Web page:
I’m thrilled to have Abigail de Niverville here on my blog to talk about her debut novel, I Knew Him, and what the experience of debuting has been like for her! I was interested in this book when all I knew about was that it featured a bisexual protagonist and a production of Hamlet. And the more I found out about it, the more I wanted to read it!
Before the interview, here’s a little more information about the book itself!
In his senior year of high school, Julian has one goal: be invisible. All he wants is to study hard, play basketball, and pretend he’s straight for one more year. Then, he can run away to university and finally tell the world he’s bisexual. And by “the world,” he means everyone but his mom and best friend. That’s two conversations he never wants to have. When he’s talked into auditioning for the school’s production of Hamlet, Julian fears that veering off course will lead to assumptions he’s not ready to face. Despite that, he can’t help but feel a connection to this play. His absent father haunts him like a ghost, his ex is being difficult, and he’s overthinking everything. It’s driving him crazy. The decision to audition leads Julian on an entirely different path. He’s cast as Hamlet, and the boy playing Horatio is unlike anyone Julian has met before. Mysterious and flirtatious, Sky draws Julian in, even though he fears his feelings at the same time. As the two grow closer, Julian begins to let out the secrets he’s never told—the ones that have paralyzed him for years. But what will he do if Sky feels the same way?
And now onto the interview! There are some opened ended questions and then at the end, there are a few, fun, and fast This or That questions!
Has being a debut changed your outlook on the bookish community? If so, how?
It has a bit, especially using social media like Twitter. When I was on Twitter as a reader, I would get really excited when an author engaged with my reply to their tweet. Or I’d get excited to see an update about a future project. It’s just surreal to think someone might have the same reaction to me in the future. Engaging with readers as an author with an upcoming novel is a bit of a different dynamic, too. It’s interesting navigating that.
Writing a book is hard and releasing you work into the word can overwhelming. What has been you biggest struggle with process of debuting, writing or otherwise, and how have you dealt with it?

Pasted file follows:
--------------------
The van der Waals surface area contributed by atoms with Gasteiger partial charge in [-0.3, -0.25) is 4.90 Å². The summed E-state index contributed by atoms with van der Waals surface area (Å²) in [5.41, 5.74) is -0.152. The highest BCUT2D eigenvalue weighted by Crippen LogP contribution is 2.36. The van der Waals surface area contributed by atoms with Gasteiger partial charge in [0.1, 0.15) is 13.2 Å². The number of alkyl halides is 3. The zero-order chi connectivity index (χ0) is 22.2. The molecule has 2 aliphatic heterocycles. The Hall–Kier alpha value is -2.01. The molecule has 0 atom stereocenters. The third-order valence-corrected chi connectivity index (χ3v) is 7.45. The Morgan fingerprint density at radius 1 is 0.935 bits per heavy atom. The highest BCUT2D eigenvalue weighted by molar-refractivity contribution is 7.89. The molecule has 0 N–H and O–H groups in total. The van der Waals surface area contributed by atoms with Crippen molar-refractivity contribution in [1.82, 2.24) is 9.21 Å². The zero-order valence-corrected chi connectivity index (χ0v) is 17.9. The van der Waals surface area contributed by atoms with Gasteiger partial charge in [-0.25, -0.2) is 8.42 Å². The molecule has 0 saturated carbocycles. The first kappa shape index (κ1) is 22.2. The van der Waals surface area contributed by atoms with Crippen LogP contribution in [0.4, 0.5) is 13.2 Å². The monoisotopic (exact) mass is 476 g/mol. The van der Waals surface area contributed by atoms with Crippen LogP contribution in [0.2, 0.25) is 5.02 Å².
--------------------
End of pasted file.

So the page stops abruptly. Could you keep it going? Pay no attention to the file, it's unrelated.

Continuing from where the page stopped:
My biggest issue was letting the story go. This book has been with me for such a long time. I started writing the first draft when I was fifteen, and I’d been revising and rewriting it off and on ever since. The characters and I have gone through some journeys together. So because these characters were such a huge part of my life, I wanted to do everything in my power to make sure it was nothing short of perfect for queries and submissions, so that the final version readers would see would be good enough. I would spend hours reading the manuscript and just pick it apart.
It took me a while to accept that the book would never be perfect, and I was only one person. I could only take this story so far by myself. Not to mention, I’d read the book so many times, so of course it would never be perfect to me. There would always be things I could pick apart. I just needed to tell myself I was done, and start submitting. I told myself whoever ended up editing the book would be incredibly capable of helping me polish the story, so whatever imperfections I may have been unsure about would be addressed during edits. I think it helped just telling myself these facts. It helped ground me and reassure me that this book had potential and it was beautiful just the way it was.
There is is production of HAMLET in I KNEW HIM! What made you want to add a theater production into I KNEW HIM? What drew you to Shakespeare?